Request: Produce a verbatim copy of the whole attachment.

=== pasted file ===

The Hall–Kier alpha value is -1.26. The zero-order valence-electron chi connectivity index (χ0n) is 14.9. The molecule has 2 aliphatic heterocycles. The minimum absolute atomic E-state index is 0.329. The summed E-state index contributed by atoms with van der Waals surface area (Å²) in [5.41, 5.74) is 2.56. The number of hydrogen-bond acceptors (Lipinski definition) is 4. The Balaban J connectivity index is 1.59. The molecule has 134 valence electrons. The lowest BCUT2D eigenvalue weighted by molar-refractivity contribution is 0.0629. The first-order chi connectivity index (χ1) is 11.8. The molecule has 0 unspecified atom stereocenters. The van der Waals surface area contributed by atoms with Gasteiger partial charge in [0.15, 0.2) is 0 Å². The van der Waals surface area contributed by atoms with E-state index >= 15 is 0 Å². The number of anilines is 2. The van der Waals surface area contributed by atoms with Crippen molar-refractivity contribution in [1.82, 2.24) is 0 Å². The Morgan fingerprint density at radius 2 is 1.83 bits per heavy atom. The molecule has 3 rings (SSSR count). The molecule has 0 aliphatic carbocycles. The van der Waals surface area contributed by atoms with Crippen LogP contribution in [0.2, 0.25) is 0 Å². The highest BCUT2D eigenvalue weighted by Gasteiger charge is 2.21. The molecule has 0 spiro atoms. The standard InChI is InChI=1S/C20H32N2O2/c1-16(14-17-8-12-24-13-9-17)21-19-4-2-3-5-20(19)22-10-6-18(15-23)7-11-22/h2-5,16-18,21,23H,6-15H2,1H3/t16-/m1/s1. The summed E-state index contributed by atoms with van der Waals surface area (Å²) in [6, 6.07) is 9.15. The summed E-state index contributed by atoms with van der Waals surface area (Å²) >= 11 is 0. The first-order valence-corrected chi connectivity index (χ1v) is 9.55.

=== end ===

The Hall–Kier alpha value is -1.26. The zero-order valence-electron chi connectivity index (χ0n) is 14.9. The molecule has 2 aliphatic heterocycles. The minimum absolute atomic E-state index is 0.329. The summed E-state index contributed by atoms with van der Waals surface area (Å²) in [5.41, 5.74) is 2.56. The number of hydrogen-bond acceptors (Lipinski definition) is 4. The Balaban J connectivity index is 1.59. The molecule has 134 valence electrons. The lowest BCUT2D eigenvalue weighted by molar-refractivity contribution is 0.0629. The first-order chi connectivity index (χ1) is 11.8. The molecule has 0 unspecified atom stereocenters. The van der Waals surface area contributed by atoms with Gasteiger partial charge in [0.15, 0.2) is 0 Å². The van der Waals surface area contributed by atoms with E-state index >= 15 is 0 Å². The number of anilines is 2. The van der Waals surface area contributed by atoms with Crippen molar-refractivity contribution in [1.82, 2.24) is 0 Å². The Morgan fingerprint density at radius 2 is 1.83 bits per heavy atom. The molecule has 3 rings (SSSR count). The molecule has 0 aliphatic carbocycles. The van der Waals surface area contributed by atoms with Crippen LogP contribution in [0.2, 0.25) is 0 Å². The highest BCUT2D eigenvalue weighted by Gasteiger charge is 2.21. The molecule has 0 spiro atoms. The standard InChI is InChI=1S/C20H32N2O2/c1-16(14-17-8-12-24-13-9-17)21-19-4-2-3-5-20(19)22-10-6-18(15-23)7-11-22/h2-5,16-18,21,23H,6-15H2,1H3/t16-/m1/s1. The summed E-state index contributed by atoms with van der Waals surface area (Å²) in [6, 6.07) is 9.15. The summed E-state index contributed by atoms with van der Waals surface area (Å²) >= 11 is 0. The first-order valence-corrected chi connectivity index (χ1v) is 9.55.